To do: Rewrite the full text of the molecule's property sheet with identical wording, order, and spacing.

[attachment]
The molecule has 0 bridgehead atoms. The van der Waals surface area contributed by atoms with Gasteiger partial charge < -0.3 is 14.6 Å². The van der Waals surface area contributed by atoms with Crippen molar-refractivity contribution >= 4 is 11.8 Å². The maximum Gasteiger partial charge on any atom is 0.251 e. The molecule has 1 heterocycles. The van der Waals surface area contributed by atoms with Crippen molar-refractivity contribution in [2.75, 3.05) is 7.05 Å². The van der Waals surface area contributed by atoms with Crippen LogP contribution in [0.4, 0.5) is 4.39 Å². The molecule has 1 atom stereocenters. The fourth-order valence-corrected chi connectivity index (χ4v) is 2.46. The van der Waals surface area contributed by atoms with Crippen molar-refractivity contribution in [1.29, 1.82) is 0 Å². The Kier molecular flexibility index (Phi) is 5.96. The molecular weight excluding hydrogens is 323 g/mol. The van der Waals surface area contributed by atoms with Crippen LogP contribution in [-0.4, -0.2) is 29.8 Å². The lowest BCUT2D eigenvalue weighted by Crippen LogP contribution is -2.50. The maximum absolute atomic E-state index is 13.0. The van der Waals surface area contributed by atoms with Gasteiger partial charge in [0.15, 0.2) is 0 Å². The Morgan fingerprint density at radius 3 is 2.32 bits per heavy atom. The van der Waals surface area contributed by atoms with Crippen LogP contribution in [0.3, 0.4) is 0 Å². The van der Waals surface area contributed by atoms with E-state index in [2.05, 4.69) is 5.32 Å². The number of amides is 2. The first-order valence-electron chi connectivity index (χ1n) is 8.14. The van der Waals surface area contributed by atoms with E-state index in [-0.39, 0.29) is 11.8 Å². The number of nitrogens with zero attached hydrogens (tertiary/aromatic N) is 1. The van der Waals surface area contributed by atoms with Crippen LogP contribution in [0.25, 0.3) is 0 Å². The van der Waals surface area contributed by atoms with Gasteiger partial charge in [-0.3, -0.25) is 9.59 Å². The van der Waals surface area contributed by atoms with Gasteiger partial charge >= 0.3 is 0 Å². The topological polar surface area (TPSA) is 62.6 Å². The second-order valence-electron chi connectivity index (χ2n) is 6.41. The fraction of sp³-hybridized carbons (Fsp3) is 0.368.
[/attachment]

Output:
The molecule has 0 bridgehead atoms. The van der Waals surface area contributed by atoms with Gasteiger partial charge < -0.3 is 14.6 Å². The van der Waals surface area contributed by atoms with Crippen molar-refractivity contribution >= 4 is 11.8 Å². The maximum Gasteiger partial charge on any atom is 0.251 e. The molecule has 1 heterocycles. The van der Waals surface area contributed by atoms with Crippen molar-refractivity contribution in [2.75, 3.05) is 7.05 Å². The van der Waals surface area contributed by atoms with Crippen LogP contribution in [0.4, 0.5) is 4.39 Å². The molecule has 1 atom stereocenters. The fourth-order valence-corrected chi connectivity index (χ4v) is 2.46. The van der Waals surface area contributed by atoms with Crippen molar-refractivity contribution in [1.29, 1.82) is 0 Å². The Kier molecular flexibility index (Phi) is 5.96. The molecular weight excluding hydrogens is 323 g/mol. The van der Waals surface area contributed by atoms with Crippen LogP contribution in [-0.4, -0.2) is 29.8 Å². The lowest BCUT2D eigenvalue weighted by Crippen LogP contribution is -2.50. The maximum absolute atomic E-state index is 13.0. The van der Waals surface area contributed by atoms with Gasteiger partial charge in [0.15, 0.2) is 0 Å². The Morgan fingerprint density at radius 3 is 2.32 bits per heavy atom. The van der Waals surface area contributed by atoms with Crippen LogP contribution in [0.3, 0.4) is 0 Å². The van der Waals surface area contributed by atoms with E-state index in [2.05, 4.69) is 5.32 Å². The number of amides is 2. The first-order valence-electron chi connectivity index (χ1n) is 8.14. The van der Waals surface area contributed by atoms with E-state index in [-0.39, 0.29) is 11.8 Å². The number of nitrogens with zero attached hydrogens (tertiary/aromatic N) is 1. The van der Waals surface area contributed by atoms with Crippen LogP contribution in [0.25, 0.3) is 0 Å². The van der Waals surface area contributed by atoms with Gasteiger partial charge in [-0.3, -0.25) is 9.59 Å². The van der Waals surface area contributed by atoms with Gasteiger partial charge >= 0.3 is 0 Å². The topological polar surface area (TPSA) is 62.6 Å². The second-order valence-electron chi connectivity index (χ2n) is 6.41. The fraction of sp³-hybridized carbons (Fsp3) is 0.368.